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Workforce a central theme of GCAA workshop

By |  March 22, 2022
Kenny Knowles, vice president of Georgia operations at Vulcan Materials, served as chair of the Georgia Construction Aggregate Association’s Management Workshop & Expo Committee. Photo: P&Q Staff

Kenny Knowles, vice president of Georgia operations at Vulcan Materials, served as chair of the Georgia Construction Aggregate Association’s Management Workshop & Expo Committee. Photo: P&Q Staff

Kenny Knowles has worked in the aggregate industry for 23 years.

Knowles was around during the run-up to the Great Recession and in the years that followed. Never, however, has he seen a workforce dynamic at play like the one in effect right now.

“In the run-up to the recession, we never had a problem getting labor,” says Knowles, vice president of Georgia operations at Vulcan Materials. “Now, we would have some folks who would say ‘oh, pay me a little bit more,’ or switch jobs for a quarter an hour more. But this is like something I’ve never seen before.”

Perhaps the hardest part of the new reality is that producers don’t have ready answers to the problem at hand.

“We’re trying to figure out what steps to take, but labor constraints will probably be what slows [growth] curves down,” Knowles says.

Because producers across Georgia face a labor shortage, leaders at the Georgia Construction Aggregate Association (GCAA) selected the changing workforce as the theme of their 2022 Management Workshop & Expo. The workshop drew more than 600 attendees to Cobb Galleria in Atlanta, featuring a slate of speakers who addressed the labor topic head-on.

“People have never come to the association saying we as an industry want to tackle the problem versus each individual company,” says Jeff Wansley, executive director of GCAA. “They are saying that now.”

Problem solving

The Georgia Construction Aggregate Association Management Workshop & Expo drew more than 600 attendees to Cobb Galleria in Atlanta. Photo: P&Q Staff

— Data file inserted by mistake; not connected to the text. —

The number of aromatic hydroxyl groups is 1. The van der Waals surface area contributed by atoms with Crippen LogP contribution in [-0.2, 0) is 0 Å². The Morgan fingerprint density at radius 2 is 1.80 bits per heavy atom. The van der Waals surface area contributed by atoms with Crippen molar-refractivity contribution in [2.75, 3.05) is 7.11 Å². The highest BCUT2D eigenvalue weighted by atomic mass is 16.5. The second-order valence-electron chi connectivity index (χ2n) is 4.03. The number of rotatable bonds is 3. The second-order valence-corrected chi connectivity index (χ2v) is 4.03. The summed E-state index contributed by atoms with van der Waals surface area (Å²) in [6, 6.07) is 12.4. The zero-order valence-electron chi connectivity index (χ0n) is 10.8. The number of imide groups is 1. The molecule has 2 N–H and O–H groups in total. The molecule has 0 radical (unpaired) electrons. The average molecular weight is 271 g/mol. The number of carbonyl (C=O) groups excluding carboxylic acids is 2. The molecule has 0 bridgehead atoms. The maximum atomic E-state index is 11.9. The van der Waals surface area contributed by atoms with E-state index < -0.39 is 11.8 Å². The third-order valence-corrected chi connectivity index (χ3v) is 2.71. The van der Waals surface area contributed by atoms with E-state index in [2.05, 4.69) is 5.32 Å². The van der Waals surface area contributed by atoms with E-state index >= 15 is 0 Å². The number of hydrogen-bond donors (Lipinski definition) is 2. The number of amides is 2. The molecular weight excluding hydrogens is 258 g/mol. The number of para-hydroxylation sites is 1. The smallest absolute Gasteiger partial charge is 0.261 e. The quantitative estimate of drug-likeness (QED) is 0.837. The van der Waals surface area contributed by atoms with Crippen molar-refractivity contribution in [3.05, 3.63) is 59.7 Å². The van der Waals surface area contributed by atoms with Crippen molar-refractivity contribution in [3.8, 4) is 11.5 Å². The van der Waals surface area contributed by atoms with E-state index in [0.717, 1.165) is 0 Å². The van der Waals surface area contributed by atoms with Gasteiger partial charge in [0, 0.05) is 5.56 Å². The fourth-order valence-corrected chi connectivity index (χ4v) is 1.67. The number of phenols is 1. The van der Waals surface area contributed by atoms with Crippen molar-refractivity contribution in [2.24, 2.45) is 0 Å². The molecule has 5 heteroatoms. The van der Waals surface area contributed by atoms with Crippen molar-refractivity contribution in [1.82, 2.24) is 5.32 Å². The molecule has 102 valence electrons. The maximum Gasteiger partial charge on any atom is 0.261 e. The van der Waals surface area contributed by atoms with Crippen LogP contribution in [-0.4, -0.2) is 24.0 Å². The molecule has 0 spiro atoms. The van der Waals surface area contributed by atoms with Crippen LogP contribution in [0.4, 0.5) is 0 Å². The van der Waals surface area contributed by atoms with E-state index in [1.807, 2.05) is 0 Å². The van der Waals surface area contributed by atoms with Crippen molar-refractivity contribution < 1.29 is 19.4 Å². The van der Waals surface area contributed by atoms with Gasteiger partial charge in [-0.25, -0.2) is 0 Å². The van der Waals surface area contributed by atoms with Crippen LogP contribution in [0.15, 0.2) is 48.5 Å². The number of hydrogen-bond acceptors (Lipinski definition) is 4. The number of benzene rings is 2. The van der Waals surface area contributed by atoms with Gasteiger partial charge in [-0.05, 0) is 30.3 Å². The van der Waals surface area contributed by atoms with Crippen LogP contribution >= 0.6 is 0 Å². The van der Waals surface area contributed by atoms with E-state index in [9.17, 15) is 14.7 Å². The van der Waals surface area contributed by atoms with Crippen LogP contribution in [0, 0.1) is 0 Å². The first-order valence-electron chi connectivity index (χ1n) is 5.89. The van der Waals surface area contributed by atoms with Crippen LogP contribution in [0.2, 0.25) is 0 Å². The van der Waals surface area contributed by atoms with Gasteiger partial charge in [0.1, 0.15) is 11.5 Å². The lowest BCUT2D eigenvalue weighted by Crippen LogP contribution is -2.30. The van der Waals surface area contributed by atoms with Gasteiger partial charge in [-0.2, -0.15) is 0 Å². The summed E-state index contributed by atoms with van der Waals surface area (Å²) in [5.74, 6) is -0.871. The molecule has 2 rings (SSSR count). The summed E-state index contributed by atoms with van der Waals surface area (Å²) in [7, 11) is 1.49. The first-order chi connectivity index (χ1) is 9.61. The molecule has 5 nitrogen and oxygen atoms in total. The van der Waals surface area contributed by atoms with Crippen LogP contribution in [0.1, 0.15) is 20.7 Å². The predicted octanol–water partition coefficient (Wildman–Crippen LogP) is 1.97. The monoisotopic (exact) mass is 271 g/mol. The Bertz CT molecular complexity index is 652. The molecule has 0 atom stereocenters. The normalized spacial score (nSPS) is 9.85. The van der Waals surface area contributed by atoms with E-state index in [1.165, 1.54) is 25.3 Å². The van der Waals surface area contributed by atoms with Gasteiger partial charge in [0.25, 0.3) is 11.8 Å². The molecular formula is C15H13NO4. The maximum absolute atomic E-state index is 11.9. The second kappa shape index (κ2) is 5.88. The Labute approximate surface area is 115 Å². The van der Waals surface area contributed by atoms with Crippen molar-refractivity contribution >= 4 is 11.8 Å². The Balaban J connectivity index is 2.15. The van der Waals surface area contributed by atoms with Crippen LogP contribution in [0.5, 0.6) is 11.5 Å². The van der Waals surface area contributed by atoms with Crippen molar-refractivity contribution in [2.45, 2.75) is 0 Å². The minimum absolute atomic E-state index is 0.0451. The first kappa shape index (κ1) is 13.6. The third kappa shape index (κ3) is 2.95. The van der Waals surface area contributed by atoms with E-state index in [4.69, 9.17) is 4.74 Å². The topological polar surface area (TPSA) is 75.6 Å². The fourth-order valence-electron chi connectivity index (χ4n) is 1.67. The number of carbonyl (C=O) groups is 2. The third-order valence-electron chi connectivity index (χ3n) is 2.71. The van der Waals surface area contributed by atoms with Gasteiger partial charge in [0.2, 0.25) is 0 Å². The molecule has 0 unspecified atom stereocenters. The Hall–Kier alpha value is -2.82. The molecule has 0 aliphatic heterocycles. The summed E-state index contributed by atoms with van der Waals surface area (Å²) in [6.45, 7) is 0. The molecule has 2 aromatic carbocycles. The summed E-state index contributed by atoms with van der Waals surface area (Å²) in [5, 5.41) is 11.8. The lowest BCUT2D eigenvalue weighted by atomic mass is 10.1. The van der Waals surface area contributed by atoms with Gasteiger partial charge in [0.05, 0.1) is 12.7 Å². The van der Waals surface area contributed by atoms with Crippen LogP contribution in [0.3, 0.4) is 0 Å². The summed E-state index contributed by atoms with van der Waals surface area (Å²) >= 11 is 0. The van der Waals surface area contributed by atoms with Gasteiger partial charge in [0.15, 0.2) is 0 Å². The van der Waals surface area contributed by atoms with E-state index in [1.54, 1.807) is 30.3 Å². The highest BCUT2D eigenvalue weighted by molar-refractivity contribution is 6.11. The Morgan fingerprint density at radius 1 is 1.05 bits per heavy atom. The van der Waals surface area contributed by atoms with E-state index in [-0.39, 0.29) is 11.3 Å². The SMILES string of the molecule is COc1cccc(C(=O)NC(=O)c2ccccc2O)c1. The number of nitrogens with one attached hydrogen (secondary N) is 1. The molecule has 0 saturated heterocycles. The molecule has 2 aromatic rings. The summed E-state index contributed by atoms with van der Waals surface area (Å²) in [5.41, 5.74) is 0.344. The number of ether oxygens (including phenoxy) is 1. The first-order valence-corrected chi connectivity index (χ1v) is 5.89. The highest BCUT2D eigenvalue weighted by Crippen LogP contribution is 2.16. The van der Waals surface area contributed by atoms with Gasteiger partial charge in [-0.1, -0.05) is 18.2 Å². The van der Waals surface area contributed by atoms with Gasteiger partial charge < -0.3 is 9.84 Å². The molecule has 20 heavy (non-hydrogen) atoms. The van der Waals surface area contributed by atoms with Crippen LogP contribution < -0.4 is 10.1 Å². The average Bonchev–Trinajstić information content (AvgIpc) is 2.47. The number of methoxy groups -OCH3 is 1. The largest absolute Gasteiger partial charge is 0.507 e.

The Georgia Construction Aggregate Association Management Workshop & Expo drew more than 600 attendees to Cobb Galleria in Atlanta. Photo: P&Q Staff

Those who presented at the GCAA workshop included Darren Hicks, vice president of human resources at Vulcan, who discussed attracting, developing and engaging a diverse workforce. Michael Whitener, vice president of product support sales at Yancey Bros. Co., touched on the concept of retention during the ongoing Great Resignation. BuildWitt’s Aaron Witt addressed solutions to the industry’s workforce problem, while a presenter from Brewton-Parker College suggested former inmates as an overlooked resource.

“We’ve got to get creative,” says Travis Miller, regional vice president and general manager overseeing north Georgia and Alabama at Martin Marietta, who serves GCAA as board president. “It’s almost like we’ve lost a whole generation of workers through retirements. The federal stimulus is keeping people on the sidelines.”

According to Miller, the industry isn’t fully reaching the younger demographic that could serve the industry well for decades to come. Producers need to connect with that generation where they reside, he argues.

“GCAA is going to get on Instagram,” Miller says. “It’s on Twitter, LinkedIn and Facebook, but we really need to take a look and blitz as an industry association. We’re also going to visit technical and vocational schools. Jeff can take a producer member [to] every different one just to say ‘here we are.’ He’s reaching out to some of his contemporaries in other states that have a template, as well.”

The industry’s labor challenge is reaching a crescendo just as aggregate operations are about to get busy.

“It’s concerning,” Miller says. “We’re going to have to think outside the box to hire people without experience. We’d love for them to have any kind of experience, but they’re just few and far between now.”

Outside-the-box technologies such as autonomous haulers are an answer to the labor shortage, as well.

“A process improvement manager for us is talking about autonomous trucks,” Knowles says. “The cost of doing that, in the short term especially, is something we’re going to have to look at.”

Knowles expects another tech push to come related to automated plants, although he says most producers are fairly ahead of the curve there. Remote operations for mobile equipment are yet another potential opportunity, he adds.

Kevin Yanik

About the Author:

Kevin Yanik is editor-in-chief of Pit & Quarry. He can be reached at 216-706-3724 or kyanik@northcoastmedia.net.

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